HL Deb 17 March 1983 vol 440 cc885-91

7.8 p.m.

Report received.

Clause 1 [Marriages of house-bound and detained persons in England and Wales]:

Lord Glenarthur moved Amendment No. 1: Page 2, line 9, leave out from ("section") to ("short") in line 11 and insert ("2, 4, 5, 35, 36 or 136 of the Mental Health Act 1983").

The noble Lord said: My Lords, in moving this amendment, it may also be convenient if I speak to Amendments Nos. 2, 4, 5, 6, 7 and 8. The House will be aware that consolidating legislation in the form of a Mental Health Bill is currently before Parliament. This Bill, if passed, will have the effect of re-enacting the provisions of the Mental Health Act 1959 and the Mental Health (Amendment) Act 1982, thus requiring revision of the references to both these Acts in the Marriage Bill before your Lordships this evening.

The position that faces us, therefore, is that if we leave this Bill in its present form it will have to be returned to your Lordships' House for amendment if the Mental Health Bill is approved in its present form. Normally this would be the proper course to follow but we are talking about a consolidation Bill which, by its nature, should be uncontroversial and I have therefore tried to anticipate what I hope would be the wish of your Lordships; namely, that by making the necessary technical amendments at this stage we can save having to reconsider the Bill for this purpose at a later date.

This then is the purpose of these technical amendments, if I may so describe them, on pages 2, 12 and 15 of the Bill. By substituting for references to the 1959 and 1982 Acts references to the 1983 Act, there is an assumption that the consolidation Bill will have effect before the Marriage Bill if and when enacted. This does not present a difficulty. The consolidation Bill should come into operation on 30th September 1983, or possibly on later dates for sections consolidated from provisions not themselves in force at present. If the provisions of the Marriage Bill become law, however, it is necessary to allow time for the general register office and the other administrations concerned to make appropriate arrangements and give guidance. I do not consider, therefore, that it will be reasonably practicable for the provisions to come into operation before the end of September.

I hope that your Lordships will see in these amendments an attempt in good faith by the Government to ease the burden on your Lordships' House and that the House will feel able to support them. The one other amendment in my noble friend's name, No. 6, to page 14, line 11, is that for the sake of drafting consistency in the Bill the words "of this section" would be more appropriate than the word "above". That is the sole purpose of this simple amendment. It is an amendment on which I shall not make any lengthy or impassioned plea on behalf of the Government, and I therefore beg to move.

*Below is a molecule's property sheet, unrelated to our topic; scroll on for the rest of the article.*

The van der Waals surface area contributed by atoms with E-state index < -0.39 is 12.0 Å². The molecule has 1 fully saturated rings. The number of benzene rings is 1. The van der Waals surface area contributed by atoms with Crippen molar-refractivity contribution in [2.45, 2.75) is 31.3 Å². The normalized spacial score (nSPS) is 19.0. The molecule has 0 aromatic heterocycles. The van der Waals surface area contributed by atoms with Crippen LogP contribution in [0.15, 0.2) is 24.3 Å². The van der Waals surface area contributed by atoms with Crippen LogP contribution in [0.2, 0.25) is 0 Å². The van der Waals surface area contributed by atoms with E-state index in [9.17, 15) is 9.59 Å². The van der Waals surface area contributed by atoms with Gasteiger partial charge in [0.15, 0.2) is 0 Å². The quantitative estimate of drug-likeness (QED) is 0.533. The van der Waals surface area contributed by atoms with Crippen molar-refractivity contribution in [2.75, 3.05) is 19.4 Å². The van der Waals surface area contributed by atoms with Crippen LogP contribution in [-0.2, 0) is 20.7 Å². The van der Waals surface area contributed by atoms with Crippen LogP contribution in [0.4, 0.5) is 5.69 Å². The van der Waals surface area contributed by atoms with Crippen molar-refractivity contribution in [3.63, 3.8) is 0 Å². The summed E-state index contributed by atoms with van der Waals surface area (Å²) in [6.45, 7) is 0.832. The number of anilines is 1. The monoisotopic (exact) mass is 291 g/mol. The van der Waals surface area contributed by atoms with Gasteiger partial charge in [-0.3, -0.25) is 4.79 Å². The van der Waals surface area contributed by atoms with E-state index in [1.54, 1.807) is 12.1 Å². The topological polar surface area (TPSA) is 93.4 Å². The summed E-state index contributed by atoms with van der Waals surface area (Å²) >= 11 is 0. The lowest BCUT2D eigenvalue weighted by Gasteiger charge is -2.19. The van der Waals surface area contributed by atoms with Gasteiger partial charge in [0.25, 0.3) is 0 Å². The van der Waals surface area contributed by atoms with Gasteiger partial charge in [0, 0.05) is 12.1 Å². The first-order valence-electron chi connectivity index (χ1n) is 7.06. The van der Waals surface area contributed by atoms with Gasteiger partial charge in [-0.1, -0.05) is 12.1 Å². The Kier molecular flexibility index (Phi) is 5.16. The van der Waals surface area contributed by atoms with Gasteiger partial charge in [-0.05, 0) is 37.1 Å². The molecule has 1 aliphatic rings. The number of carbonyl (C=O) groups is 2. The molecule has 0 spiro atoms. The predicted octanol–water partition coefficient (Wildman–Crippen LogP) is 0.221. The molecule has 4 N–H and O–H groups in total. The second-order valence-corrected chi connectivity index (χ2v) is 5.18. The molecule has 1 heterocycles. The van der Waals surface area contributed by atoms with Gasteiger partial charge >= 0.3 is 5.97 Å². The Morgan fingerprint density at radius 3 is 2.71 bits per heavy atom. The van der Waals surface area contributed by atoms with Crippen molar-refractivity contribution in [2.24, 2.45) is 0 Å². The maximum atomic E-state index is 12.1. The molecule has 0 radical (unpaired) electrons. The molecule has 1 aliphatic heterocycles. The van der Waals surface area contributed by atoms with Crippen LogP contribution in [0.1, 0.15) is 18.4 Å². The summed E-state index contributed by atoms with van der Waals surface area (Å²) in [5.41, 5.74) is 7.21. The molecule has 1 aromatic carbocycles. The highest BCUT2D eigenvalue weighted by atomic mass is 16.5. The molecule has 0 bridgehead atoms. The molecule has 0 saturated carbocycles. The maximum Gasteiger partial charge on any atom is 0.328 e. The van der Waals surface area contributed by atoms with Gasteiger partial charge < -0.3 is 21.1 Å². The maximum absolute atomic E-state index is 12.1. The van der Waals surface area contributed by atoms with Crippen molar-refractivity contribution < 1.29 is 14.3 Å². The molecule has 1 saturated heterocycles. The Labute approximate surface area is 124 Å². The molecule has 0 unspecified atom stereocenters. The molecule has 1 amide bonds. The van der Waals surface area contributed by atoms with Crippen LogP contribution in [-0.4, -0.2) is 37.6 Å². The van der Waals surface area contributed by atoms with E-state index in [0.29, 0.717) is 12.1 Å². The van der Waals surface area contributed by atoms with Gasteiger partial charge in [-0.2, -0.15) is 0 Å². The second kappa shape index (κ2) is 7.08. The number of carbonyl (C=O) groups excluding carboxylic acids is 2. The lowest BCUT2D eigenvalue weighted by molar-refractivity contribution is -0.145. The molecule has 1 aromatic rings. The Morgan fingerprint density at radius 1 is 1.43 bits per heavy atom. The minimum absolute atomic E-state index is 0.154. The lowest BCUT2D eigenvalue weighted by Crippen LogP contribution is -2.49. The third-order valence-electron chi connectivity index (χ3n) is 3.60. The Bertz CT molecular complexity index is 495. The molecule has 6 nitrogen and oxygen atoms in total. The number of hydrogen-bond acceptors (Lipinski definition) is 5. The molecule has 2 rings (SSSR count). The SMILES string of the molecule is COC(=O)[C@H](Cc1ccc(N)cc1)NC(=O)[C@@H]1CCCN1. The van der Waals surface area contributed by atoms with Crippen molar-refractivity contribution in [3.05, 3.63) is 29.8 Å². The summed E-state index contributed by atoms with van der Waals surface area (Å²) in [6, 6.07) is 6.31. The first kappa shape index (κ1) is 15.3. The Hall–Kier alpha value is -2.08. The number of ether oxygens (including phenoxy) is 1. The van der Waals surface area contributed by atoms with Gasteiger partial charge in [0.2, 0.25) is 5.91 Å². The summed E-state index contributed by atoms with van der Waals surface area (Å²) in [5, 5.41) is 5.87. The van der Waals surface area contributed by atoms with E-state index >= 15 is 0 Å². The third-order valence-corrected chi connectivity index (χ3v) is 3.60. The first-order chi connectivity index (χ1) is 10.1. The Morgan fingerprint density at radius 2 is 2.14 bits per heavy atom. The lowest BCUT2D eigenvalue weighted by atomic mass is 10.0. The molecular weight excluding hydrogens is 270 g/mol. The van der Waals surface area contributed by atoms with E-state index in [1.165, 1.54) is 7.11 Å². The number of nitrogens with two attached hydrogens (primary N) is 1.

Lord Mishcon

My Lords, the noble Lord the Minister has been most thoughtful in regard to the convenience of this House. From these Benches we certainly support the amendments he so lucidly explained.

On Question, amendment agreed to.

Lord Glenarthur moved Amendment No. 2: Page 2, line 16, lave out (" Part IV of the Mental Health Act 1959") and insert ("Part II of the Mental Health Act 1983").

On Question, amendment agreed to.

Schedule 1 [Amendment of Marriage Act 1949]:

The Lord Bishop of Derby moved Amendment No. 3:

Page 11, leave out lines 28 to 31 and insert ("either

  1. (b) stating that in the opinion of the responsible authority the circumstances of the individual case are such as to require the marriage to he solemnized within the precincts of the establishment: or
  2. (c) stating that the detained person has elected to have the marriage solemnized within the precincts of the establishment: or
  3. (d) stating that in the opinion of the responsible authority there are no circumstances which require the marriage to be solemnized within the precincts of the establishment.").

The right reverend Prelate said: My Lords, at the end of my speech at the Committee stage of the Bill I mentioned bringing the matter back in some form or other at this particular stage. I have, of course, read most carefully the records of the debates both at Second Reading and at the Committee stage. It seems to me that the case made by me and others was not really answered on either of those occasions, and particularly the latter. The main point is that Her Majesty's Government, having had a Damascus Road experience through giving serious attention to Article 12 of the European Convention on Human Rights, have undergone a conversion even more complete than St. Paul's.